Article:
A large deck of stratus clouds envelop a ridge to the south of Mount Wilson, northeast of the Los Angeles Basin. (© Ed Darack/Science Faction/Corbis)
The San Gabriel Mountains covered with fresh snow. (© Bruce Chambers/ZUMA Press/Corbis)
Around three million people visit the San Gabriel Mountains annually. (© Bruce Chambers/ZUMA Press/Corbis)
San Gabriel Mountains before dawn. (© Bruce Chambers/ZUMA Press/Corbis)
Hazy skies in the San Gabriel Mountains. (© Roger Ressmeyer/CORBIS)
A coastal range newt perches on a rock in the San Gabriel Mountains. (© Jack Goldfarb/*/Design Pics/Corbis)

San Gabriel Mountains Designated A National Monument

President Obama grants federal protection to half of the California mountain range

smithsonian.com

For the 13th time since taking office, President Obama will use his executive powers to establish or expand a national monument, providing half of the San Gabriel Mountains in California with this designation. The move will place 350,000 acres of the 655,000-acre mountain range under federal protection, safeguarding habitat for endangered species such as the spotted owl and Nelson's bighorn sheep.

The San Gabriels stretch from Santa Clarita to San Bernardino and are within 90 minutes of 17 million people, providing Los Angeles county with 70 percent of its open space. The mountains' popularity and natural beauty have become a danger, however, as more than 3 million people visit them each year, placing stress on the environment. The San Gabriel River, the headwaters of which are located within the mountain range, often violate regional water standards due to the amount of trash thrown in by visitors (large volumes of garbage, plastic bags and diapers are often found in the river's waters).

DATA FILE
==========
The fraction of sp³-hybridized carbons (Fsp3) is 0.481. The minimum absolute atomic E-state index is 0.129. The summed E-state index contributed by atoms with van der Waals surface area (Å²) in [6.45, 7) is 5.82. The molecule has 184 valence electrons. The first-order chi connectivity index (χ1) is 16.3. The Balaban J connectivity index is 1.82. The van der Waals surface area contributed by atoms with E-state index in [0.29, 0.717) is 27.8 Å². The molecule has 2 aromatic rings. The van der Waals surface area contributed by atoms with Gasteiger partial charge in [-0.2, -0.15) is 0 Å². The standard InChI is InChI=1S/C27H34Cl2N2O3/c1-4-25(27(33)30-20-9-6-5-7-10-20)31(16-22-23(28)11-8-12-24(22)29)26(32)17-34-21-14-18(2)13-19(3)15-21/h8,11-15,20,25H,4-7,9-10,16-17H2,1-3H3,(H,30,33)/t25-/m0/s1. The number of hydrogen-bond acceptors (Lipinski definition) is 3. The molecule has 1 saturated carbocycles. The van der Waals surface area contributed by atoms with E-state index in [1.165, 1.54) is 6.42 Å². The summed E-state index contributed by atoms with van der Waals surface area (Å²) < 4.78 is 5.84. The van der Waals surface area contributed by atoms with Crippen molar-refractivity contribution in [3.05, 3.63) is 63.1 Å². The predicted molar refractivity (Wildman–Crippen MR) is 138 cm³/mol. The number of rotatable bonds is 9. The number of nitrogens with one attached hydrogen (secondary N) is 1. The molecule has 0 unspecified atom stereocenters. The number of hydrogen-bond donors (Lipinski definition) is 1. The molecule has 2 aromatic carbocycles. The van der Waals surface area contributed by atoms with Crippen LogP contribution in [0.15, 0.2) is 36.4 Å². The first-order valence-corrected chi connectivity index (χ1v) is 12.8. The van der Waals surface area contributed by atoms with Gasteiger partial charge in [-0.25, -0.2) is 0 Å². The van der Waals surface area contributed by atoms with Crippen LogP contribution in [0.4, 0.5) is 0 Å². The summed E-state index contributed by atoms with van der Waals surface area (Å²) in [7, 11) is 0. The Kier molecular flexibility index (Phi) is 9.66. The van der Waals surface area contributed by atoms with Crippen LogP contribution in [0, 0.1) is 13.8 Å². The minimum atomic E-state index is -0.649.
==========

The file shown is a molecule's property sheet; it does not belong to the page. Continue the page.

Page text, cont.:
Habitat degradation also threatens a number of endangered species who live in the mountains. The California condor, the largest land bird in North America, has been known to make its home in the San Gabriels, but hunting and habitat loss have threatened their numbers in the wild. In 1982, there were fewer than 25 California condors left. Today their numbers are increasing (more than 160 California condors can now be found in the wild), and authorities hope that preserving their habitat within the national monument will help ensure their survival.

In response to opposition from private landowners, only half of the mountains will be designated a national monument. Specific plans for the monument remain unclear, but the designation will allow the chronically-underfunded Forest Service to bolster its efforts at ensuring visitor safety and installing improvements such as new parking lots and educational kiosks. 

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